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Re: Working Principle Of Neon Transformer Circuit
« Reply #9 on: May 26, 2020, 01:12:46 AM »
For the example in your link, I expect it's exactly as the text says, a piece of copper foil glued to the case.  I suspect the case is painted or anodized.  The copper foil makes a capacitor to the case.  If one of the HV outputs arcs to the case, capacitance to the foil transfers that signal to the electronics, triggering fault shutdown.

Many SSTC designs use a similar "antenna".  For SSTCs, the antenna isn't for fault detection, but for oscillation feedback.  The antenna is a tiny capacitor to the SSTC output.  (The frequency and distance for SSTC antennas make them behave as tiny capacitors.  The distance is much shorter than a quarter-wavelength, so electromagnetic radiation is insignificant.  That's why I put "antenna" in quotes.)

Thank you a lot. Do you think this circuit work without the feedback loop. I will use a transformer winded around a old TV flyback core. So I don't have that much space. It seems to me they use this for SSTC. Am I right?

Offline davekni

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Re: Working Principle Of Neon Transformer Circuit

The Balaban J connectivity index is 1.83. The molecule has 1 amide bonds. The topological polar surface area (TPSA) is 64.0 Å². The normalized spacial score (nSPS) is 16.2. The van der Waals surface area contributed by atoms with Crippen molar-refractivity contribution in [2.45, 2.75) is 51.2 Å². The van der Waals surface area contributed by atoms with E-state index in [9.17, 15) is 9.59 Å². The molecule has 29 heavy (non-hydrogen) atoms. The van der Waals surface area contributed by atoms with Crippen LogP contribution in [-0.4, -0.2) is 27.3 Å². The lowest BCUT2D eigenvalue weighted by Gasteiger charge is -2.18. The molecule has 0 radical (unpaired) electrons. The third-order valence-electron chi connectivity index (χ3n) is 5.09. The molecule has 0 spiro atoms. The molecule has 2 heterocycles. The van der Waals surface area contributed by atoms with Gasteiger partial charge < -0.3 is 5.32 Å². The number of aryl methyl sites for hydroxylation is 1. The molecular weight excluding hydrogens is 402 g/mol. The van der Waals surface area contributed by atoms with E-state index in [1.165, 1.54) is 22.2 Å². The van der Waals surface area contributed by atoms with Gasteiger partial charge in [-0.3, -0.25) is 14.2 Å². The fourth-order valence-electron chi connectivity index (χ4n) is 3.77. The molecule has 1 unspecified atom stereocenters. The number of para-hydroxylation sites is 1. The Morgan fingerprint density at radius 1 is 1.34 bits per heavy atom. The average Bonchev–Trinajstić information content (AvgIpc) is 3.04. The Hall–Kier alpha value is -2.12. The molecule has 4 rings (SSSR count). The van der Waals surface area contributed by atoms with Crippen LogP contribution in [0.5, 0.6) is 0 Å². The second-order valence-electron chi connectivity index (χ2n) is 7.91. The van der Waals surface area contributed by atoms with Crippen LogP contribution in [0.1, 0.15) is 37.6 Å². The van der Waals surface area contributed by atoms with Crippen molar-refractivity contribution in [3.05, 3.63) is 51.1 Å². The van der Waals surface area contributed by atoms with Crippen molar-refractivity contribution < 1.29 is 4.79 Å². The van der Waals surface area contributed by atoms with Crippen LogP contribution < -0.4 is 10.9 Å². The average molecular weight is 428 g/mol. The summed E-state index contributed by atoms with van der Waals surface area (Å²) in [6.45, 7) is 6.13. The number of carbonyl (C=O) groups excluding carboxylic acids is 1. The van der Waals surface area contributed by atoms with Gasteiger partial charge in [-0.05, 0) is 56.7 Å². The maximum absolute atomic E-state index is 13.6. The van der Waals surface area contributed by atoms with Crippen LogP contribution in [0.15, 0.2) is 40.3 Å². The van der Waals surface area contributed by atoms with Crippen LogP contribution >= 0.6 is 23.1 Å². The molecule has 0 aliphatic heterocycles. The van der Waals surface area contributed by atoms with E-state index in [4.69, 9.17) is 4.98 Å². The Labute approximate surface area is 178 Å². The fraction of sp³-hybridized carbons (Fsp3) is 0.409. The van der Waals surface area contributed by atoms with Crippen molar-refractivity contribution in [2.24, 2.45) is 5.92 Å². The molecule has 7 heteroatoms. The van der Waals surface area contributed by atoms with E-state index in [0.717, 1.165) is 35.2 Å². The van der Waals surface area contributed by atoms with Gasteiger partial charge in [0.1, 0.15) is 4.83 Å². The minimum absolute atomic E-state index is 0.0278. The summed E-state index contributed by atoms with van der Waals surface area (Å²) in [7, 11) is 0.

« Reply #10 on: May 26, 2020, 06:31:59 AM »
You need the oscillation feedback (C1+R3 and C2+R4).  You do not need foil tape nor the circuitry from C5 through R5.

I haven't figured out exactly why opto-couplers U1 and U2 are used, along with their associated circuitry.  Appears to change duty cycle of oscillation between positive and negative line voltage half-cycles.  Perhaps there's some advantage to skewed (not 50%) duty cycle, and the line cycle alternation is to even out power dissipation between Q1 and Q2 (the power FETs).  Anyone else know this circuit's operational theory?
David Knierim

Offline iraquois

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Re: Working Principle Of Neon Transformer Circuit
« Reply #11 on: May 26, 2020, 05:12:42 PM »
Thank you I see :).
Anyone else know this circuit's operational theory?
Yes, it would be nice if someone explain it :)

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Re: Working Principle Of Neon Transformer Circuit
« Reply #11 on: May 26, 2020, 05:12:42 PM »